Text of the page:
Should You Be Concerned About Fannie Mae’s New Appraisal Requirements?

In an effort to continue to improve the quality of the appraisals Fannie Mae receives, the GSE has instituted some new appraisal requirements and made some clarifications. The good news for our customers is that FNC’s Collateral Management System® (CMS®) and Collateral Headquarters™ (CHQ) platforms as well as the AI Ready data standard make compliance with these changes essentially automatic. Your appraisers will be able to get you the data you need and your system will be able to track and process appraisals in a compliant manner. Some of these Fannie Mae updates take effect immediately and others later in the year. You can view the entire announcement and specific updates by clicking here to open a PDF.

Here is a list of the changes that impact appraisals, the appraisal review process, and appraisers:

  • Inclusion of interior photographs in the appraisal report

  • Lender changes to the appraised value and guidance on addressing appraisal deficiencies
  • Appraiser selection criteria
  • Sources of comparable market data
  • Selection of comparable sales
  • Communication under the HVCC
  • Seller concessions
  • Treatment of personal property
  • Market Conditions Addendum to the Appraisal Report (Form 1004MC)

Most of the changes are not significant and may already be a part of your process, such as asking for interior photos or communication with appraisers under the HVCC. However, automatically checking to make sure the appraiser included interior photos may not be part of your process.

However, one of the more potentially impactful changes will be how Fannie Mae wants lender-made changes to the appraised value addressed. Fannie Mae now requires that the original appraiser make any changes to the appraisal. If the appraisal is so lacking that it can’t be remedied, the guidelines suggest that the lender should obtain a replacement that is at least the same level of inspection as the original. If a review appraisal is ordered, Fannie Mae requires that the reviewer also be licensed in the state where the property is located and have access to all needed data.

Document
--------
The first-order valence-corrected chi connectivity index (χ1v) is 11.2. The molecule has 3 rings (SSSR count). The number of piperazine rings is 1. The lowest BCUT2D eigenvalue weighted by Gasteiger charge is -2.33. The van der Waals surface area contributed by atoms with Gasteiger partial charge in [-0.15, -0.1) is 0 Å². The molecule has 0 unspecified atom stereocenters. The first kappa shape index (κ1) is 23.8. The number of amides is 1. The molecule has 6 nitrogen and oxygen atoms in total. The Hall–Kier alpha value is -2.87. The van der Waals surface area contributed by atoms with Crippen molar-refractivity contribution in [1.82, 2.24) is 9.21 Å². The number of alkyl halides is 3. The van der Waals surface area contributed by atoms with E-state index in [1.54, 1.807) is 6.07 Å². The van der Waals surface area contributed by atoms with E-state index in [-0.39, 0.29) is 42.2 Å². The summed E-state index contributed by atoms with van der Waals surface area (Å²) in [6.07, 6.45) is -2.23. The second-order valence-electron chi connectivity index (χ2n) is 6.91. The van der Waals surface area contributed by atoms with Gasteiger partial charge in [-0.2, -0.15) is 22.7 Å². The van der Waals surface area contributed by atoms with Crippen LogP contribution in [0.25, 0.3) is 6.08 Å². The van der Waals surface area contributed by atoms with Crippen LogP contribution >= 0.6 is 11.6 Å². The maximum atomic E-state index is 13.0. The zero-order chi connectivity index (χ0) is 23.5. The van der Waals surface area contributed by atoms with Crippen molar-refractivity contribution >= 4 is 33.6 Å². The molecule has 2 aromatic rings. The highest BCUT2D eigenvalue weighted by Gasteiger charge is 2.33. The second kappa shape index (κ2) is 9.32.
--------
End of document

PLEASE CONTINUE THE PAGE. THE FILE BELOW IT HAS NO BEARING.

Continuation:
Additionally, Fannie clarifies:

“It is not acceptable for the lender to exercise blanket discretion by arbitrarily changing the opinion of market value from a report for use in the lending process. For example, it is not within the lender’s discretion to simply average the two opinions of market value in order to arrive at a final value conclusion.”

The CMS platform has the ability to track and manage the review process in such a way as to prevent inappropriate value modifications and subsequent appraisal or review ordering.

Another potential impact is that lenders must ensure that the appraisers they use are familiar with the area. In other words, the lender must ensure the selected appraiser is geographically competent.

In Fannie’s own words:

“Although the Uniform Standards of Professional Appraisal Practice (USPAP) allows an appraiser who does not have the appropriate knowledge and experience to accept an appraisal assignment by providing procedures with which the appraiser can complete the assignment, Fannie Mae requires that lenders only use appraisers who have the appropriate knowledge and experience, and does not allow the USPAP flexibility. Consequently, the Selling Guide has been updated to state that appraisers who lack the requisite knowledge, experience, and access to appropriate data must not be utilized.”

There are many tools available from FNC, such as the Appraisal Report, Generally Accepted Appraisal Rules™ (GAAR®) and the Appraisal Score that can help lenders and management companies ensure compliance in this regard. Please contact your account support team for more information.

The content expressed in Collateral Vision consists of the opinions of its contributors and does not necessarily
reflect the opinions or official positions of FNC, Inc., its parent company, subsidiaries, or affiliates.

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